Learn more about Ljubljana
|Coat of Arms|
|Image:Wappen Ljubljana si.png|
|Map: Ljubljana in Slovenia|
|Image:Karte Ljubljana si.png|
|Mayor and governor||Zoran Jankovič|
|Governing Party||Lista Zorana Jankovića|
|Location:|| 46°03' - 45°03' n. Br. |
15°57' - 14°30' ö. L.
IPA: [ljub'ljʌna]) is the capital and largest city in Slovenia. The city of Ljubljana is the cultural, scientific, economic, political and administrative center of Slovenia. It is situated in central Slovenia, between the Alps and the Mediterranean.(
Its transport connections, concentration of industry, scientific and research institutions and industrial tradition underlie its leading economic position. Ljubljana is the seat of the central government, administrative bodies and all government ministries. It is also the seat of Parliament and the Office of the President of Slovenia.
Historians disagree as to where the name Ljubljana comes from. The name could have evolved from the Latin term for a flooding river, alluviana. Some also believe the source of the present-day name is Laburus, an old Slavic mythology deity and supposed patron of the original settlement. Other linguists reconstruct an earlier *Lablana, rejecting both a Latin or Slavic source, but without settling on an etymology <ref>Paliga, Sorin. Pre-Slavic place-names. 2002.</ref>.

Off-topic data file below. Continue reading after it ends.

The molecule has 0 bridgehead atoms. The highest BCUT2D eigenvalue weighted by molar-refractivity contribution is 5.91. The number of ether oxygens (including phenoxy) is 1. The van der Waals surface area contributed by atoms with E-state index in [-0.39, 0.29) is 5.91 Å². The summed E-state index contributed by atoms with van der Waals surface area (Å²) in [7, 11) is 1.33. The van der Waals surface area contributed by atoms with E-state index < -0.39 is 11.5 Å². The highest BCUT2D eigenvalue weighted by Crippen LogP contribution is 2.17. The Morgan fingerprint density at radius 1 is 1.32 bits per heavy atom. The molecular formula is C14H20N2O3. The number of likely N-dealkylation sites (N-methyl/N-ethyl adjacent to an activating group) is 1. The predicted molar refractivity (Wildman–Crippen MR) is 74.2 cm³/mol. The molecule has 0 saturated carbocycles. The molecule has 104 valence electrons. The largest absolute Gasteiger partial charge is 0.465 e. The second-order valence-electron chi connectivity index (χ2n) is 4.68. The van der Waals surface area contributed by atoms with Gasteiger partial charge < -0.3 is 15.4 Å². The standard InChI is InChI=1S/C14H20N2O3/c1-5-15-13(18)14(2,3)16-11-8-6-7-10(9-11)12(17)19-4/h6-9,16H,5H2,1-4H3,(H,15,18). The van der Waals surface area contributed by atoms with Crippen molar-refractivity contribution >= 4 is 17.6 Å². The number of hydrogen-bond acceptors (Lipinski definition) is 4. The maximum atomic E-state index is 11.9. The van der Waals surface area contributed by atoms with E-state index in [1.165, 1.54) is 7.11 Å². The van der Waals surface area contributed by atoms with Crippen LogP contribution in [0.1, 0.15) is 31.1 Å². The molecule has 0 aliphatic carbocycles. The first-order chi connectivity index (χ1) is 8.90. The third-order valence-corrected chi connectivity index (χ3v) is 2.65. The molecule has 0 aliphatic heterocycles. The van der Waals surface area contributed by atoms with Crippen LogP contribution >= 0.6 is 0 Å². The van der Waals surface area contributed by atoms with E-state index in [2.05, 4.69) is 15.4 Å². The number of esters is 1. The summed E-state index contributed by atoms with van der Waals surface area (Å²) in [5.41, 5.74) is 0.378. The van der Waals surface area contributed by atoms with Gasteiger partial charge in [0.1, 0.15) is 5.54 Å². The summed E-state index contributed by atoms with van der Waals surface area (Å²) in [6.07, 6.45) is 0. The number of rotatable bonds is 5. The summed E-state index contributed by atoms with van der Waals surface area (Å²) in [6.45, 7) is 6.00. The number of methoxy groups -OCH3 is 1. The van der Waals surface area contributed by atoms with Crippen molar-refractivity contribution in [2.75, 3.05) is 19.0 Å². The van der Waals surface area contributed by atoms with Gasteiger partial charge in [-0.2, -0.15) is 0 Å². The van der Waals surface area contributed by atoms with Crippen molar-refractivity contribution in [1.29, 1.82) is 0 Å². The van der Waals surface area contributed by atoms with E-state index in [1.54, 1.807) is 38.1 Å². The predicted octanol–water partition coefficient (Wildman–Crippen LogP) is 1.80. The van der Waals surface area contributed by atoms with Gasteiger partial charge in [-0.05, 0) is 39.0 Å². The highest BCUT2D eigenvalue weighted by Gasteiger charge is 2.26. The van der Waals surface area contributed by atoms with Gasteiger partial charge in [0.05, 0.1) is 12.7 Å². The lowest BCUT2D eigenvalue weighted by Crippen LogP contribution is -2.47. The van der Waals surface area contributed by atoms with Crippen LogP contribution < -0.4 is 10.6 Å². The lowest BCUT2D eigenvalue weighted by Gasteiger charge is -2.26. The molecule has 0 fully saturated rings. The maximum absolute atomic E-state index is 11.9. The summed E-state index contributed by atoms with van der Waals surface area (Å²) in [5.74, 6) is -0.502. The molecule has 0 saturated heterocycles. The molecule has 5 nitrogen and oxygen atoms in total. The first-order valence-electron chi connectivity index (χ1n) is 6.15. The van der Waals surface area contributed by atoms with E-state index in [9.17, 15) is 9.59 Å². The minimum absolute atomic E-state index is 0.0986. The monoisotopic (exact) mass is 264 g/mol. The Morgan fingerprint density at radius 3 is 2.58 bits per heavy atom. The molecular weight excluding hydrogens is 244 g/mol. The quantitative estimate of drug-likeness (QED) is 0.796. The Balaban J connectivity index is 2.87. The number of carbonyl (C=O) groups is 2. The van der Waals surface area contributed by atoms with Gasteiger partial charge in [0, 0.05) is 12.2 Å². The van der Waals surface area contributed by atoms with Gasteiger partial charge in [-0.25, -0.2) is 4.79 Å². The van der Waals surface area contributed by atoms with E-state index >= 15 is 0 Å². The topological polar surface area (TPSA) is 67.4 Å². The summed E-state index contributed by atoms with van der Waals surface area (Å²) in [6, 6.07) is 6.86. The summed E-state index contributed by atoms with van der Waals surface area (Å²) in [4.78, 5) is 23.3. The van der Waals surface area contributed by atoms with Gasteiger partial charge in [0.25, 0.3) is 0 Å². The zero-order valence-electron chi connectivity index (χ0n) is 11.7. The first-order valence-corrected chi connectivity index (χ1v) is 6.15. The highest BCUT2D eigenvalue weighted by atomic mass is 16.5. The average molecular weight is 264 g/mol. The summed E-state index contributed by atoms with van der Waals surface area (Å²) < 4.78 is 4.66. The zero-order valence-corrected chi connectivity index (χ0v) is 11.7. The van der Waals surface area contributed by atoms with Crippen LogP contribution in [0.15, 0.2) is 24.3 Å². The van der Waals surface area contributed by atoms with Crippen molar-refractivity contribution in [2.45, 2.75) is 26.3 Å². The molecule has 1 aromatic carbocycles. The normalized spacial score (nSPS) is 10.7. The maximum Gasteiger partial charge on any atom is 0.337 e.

The German name was forbidden in Slovenia after 1918 and became especially controversial during the Second World War. Nowadays most Germans use the term Ljubljana. On the other hand, Laibach is still widely used especially in Austria, as well as by the German embassy in Ljubljana.
 Geography and demographics
Ljubljana is located at 46.03°N, 14.30°E on the outfall of the river Ljubljanica into the Sava. It lies at an altitude of 298 meters AMSL. The temperature varies between 0°C (32 °F) in December and 21.9°C (71.4 °F) in July. Annual rainfall is 1350 mm (53.2 inches).
In 2002, the city had a population of 265,881.
Although the Roman settlement Emona (Colonia Emona (Aemona) Iulia tribu Claudia) was erected in 15 AD, the first records mentioning Ljubljana by its modern name date to 1144 (by its German name Laibach) and 1146 (by the name Luwigana).
The settlement received town rights in 1220, and in 1335 came under Austrian Habsburg rule, lasting until 1918. During this time Ljubljana was the capital of the duchy of Carniola. Ljubljana also became the seat of a diocese in 1461 and developed into a Slovenian cultural centre during the late Middle Ages. Ljubljana experienced an earthquake in 1511.
The Habsburg rule was shortly interrupted by the Napoleonic wars, and between 1809 and 1813 Ljubljana was the capital of the French Illyrian provinces. In 1821 the city hosted the Congress of Laibach. Once again an earthquake damaged large parts of the city in 1895 and the following reconstruction gave Ljubljana its new contemporary image.
With the disintegration of the Austro-Hungarian Empire in 1918, Ljubljana became the provincial seat of the Drava Banovina within the Kingdom of Yugoslavia. In April 1941 it was occupied by Italy and on February 23 1942 Italians completely encircled it with 32 km of barbed wire. For the achievements during this time Josip Broz Tito awarded Ljubljana in 1955 with the title "Hero City" (not to be confused with the Soviet title of the same name).